When told "no" my 4yo has recently started talking back and kicking (gently, missing on purpose). This is new behavior. She is the middle child.Ideas?
My daughter, who has always been very lovingand peaceful, has started picking fights with her younger brother, and acting very defiantly toward me and my husband. When she is "counted out" for pinching, hitting or chasing her younger brother, she no longer will go to time out without arguing, and even sometimes makes half hearted attempts at kicking me or my husband. This has just started in the last two months. We have an older diabetic child and a younger 2year old child. We try to give her lots of praise and each child some one on one time - but she refuses to spend one on one time with my husband when I am with her younger brother, and just recently seems very very jealous of him She has no issues with her older brother - who is 6. All three play nicely together most of the time - this is just weird new behavior and I wonder what else I can do to give her assurances and make her feel more certain that she is loved for who she is and need not worry that her younger brother is displacing her in any way?!
You are doing so much that's right in your parenting! And you have a full load--three is a big parenting job, and you have a child with an illness to boot. Good for you for reaching out for some help.
When children's feelings get backed up inside, their behavior goes haywire on the outside. It's driven off track by feelings that can't fully be expressed in words alone. Children feel alone, their big feelings arise, and they can't really think straight. They do things they know aren't good, but they can't really help themselves: the feelings are in charge, and they can't remember their love or their connections with others at those moments.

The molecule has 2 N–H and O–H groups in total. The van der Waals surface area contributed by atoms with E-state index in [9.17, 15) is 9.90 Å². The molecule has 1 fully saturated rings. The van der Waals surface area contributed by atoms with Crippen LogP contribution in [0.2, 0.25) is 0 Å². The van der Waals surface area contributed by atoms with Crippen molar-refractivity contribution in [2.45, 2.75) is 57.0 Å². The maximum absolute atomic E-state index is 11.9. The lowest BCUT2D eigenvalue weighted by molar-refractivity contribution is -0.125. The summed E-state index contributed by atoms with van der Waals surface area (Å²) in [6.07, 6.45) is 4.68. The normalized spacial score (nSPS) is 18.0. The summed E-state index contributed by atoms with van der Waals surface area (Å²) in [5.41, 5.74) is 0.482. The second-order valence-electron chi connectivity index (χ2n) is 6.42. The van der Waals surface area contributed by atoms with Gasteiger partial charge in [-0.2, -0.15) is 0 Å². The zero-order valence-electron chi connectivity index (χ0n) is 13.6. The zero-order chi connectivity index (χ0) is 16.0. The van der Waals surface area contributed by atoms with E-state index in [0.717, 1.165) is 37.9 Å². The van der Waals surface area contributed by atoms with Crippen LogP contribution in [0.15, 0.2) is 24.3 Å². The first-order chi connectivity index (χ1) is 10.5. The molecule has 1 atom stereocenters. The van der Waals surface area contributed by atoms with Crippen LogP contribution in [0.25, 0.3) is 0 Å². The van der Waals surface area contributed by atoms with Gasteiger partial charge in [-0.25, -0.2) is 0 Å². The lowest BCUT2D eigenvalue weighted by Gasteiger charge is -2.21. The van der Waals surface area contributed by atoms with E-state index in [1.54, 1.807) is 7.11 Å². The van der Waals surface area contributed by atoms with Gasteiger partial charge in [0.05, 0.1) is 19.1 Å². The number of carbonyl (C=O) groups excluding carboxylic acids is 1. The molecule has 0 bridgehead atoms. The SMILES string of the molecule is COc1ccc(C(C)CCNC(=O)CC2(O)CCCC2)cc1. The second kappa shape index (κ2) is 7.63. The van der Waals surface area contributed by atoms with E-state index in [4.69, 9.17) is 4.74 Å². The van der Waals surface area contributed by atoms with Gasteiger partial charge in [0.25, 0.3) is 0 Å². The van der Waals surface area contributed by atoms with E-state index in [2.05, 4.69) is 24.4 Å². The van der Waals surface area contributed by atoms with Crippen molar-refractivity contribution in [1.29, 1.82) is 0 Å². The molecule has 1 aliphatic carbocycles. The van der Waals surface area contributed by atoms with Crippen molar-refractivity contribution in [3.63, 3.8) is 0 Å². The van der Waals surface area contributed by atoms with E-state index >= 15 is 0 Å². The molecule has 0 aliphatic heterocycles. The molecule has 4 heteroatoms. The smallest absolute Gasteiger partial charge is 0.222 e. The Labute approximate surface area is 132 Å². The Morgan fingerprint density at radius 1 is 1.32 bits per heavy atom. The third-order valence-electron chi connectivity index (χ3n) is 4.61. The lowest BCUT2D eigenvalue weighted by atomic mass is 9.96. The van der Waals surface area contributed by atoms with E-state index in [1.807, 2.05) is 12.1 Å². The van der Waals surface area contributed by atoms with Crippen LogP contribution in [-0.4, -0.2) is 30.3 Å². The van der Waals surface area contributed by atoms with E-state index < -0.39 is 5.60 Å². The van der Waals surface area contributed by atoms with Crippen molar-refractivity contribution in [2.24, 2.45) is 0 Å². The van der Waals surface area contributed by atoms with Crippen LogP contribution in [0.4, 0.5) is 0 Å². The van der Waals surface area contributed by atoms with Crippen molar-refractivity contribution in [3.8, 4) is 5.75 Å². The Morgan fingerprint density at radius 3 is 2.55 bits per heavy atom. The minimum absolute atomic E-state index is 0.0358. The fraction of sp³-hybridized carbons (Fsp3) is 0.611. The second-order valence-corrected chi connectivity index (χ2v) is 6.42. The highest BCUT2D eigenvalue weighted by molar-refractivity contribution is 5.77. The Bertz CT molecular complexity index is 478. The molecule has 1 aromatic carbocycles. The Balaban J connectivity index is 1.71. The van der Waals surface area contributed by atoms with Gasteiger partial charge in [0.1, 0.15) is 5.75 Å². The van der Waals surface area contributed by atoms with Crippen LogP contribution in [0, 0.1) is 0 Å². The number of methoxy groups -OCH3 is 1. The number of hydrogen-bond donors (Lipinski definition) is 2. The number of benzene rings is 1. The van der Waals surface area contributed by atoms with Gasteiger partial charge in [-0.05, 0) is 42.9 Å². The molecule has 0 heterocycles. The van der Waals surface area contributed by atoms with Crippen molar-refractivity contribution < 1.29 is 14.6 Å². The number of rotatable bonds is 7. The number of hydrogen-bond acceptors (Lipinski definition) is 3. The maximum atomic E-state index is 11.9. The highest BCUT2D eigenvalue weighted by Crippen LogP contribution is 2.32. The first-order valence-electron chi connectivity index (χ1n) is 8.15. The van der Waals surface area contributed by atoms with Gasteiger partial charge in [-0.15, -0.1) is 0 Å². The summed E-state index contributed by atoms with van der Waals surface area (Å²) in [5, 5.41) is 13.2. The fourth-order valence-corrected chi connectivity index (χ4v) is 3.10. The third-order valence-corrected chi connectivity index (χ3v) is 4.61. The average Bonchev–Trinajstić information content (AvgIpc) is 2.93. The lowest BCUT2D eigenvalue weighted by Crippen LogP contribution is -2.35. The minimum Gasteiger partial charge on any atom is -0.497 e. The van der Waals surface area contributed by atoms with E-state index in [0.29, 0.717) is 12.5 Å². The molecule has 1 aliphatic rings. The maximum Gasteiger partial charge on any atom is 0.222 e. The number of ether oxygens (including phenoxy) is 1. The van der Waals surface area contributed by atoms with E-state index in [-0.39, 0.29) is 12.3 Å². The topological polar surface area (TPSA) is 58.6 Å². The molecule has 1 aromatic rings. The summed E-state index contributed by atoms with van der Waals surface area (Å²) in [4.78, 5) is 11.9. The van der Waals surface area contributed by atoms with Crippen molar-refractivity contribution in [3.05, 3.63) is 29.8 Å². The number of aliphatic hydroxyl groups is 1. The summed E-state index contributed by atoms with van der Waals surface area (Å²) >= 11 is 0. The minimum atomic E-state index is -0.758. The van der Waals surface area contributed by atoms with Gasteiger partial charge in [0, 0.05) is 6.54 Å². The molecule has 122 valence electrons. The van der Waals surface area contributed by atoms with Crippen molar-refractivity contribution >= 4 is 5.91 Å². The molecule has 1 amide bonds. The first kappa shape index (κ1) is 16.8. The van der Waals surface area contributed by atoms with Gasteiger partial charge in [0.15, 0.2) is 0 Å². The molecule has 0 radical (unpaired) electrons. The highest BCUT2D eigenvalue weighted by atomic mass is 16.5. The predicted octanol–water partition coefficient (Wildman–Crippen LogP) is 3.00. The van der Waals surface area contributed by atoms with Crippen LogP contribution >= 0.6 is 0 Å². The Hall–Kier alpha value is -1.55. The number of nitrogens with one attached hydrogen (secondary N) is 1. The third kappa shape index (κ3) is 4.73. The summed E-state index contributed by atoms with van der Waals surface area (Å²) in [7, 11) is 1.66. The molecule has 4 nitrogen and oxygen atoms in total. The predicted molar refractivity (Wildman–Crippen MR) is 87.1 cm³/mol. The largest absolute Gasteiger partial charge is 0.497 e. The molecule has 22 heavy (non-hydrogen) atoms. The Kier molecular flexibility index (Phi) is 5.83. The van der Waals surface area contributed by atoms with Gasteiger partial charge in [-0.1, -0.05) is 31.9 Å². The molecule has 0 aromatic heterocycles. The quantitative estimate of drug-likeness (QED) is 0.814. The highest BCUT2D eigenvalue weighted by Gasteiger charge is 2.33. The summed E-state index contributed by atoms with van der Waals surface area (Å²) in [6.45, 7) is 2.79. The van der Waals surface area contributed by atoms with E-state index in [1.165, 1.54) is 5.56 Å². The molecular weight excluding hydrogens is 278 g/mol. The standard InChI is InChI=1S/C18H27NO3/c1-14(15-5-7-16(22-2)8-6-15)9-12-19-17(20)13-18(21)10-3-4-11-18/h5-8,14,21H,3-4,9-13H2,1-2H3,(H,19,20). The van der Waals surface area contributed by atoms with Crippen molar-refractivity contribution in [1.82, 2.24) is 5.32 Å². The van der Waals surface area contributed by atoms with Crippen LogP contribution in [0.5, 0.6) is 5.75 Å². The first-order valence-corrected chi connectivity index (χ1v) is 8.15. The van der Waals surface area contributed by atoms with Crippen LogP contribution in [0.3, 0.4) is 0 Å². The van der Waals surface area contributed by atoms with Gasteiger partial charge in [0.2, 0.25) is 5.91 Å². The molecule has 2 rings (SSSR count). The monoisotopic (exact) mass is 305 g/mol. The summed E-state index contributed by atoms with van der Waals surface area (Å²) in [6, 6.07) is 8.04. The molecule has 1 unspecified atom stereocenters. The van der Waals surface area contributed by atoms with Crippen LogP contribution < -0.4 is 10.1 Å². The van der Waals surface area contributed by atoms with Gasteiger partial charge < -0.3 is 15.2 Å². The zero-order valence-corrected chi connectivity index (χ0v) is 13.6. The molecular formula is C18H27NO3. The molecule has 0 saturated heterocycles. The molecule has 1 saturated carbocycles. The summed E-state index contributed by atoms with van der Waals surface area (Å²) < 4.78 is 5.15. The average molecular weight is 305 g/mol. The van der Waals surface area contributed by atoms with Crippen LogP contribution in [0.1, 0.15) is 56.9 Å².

A remedy that seems totally counter intuitive, but is a wonderful help, is to Staylisten. That means, when she begins to show that she's upset, move closer to her, perhaps hold her gently but firmly, gently stop her legs from kicking, and look into her eyes. You can softly say, "No, sweetie, I won't let you kick." or "No, I'm going to keep your legs from hurting." This will intensify her feelings. She'll probably get hot and bothered, may cry, and may struggle even more. This is actually good! This is a sign that the feelings that have been causing trouble on the inside are releasing. As they release, she won't be fun to listen to. You'll hear, "You're a bad mommy!" or "Let me go, you're hurting me!" or "I want to go to my room!" or "You stink!" as she cries and struggles.
Don't worry too much about what she says. This is not encouragement to use bad language. This is letting the feelings have their moment, so they can leave her system, and let her relax and feel love for you again. Bad feelings stored equal trouble in a child's behavior. Bad feelings, as they release, are what they are--bad! That's why she hasn't released them before--she's been afraid that you would go away, or think badly of her. But if you stay, listen, and keep telling her "I'm going to be with you until you aren't kicking, until you can think what you want to do that's fun," she'll keep scrubbing out those problem feelings until she feels better. Then, you'll see a relaxed, loving, flexible child.
Here's more on using this Staylistening approach, and a few other "Listening Tools" to help resolve sibling tensions. And I'm going to add a sibling success story, so you can see how this works.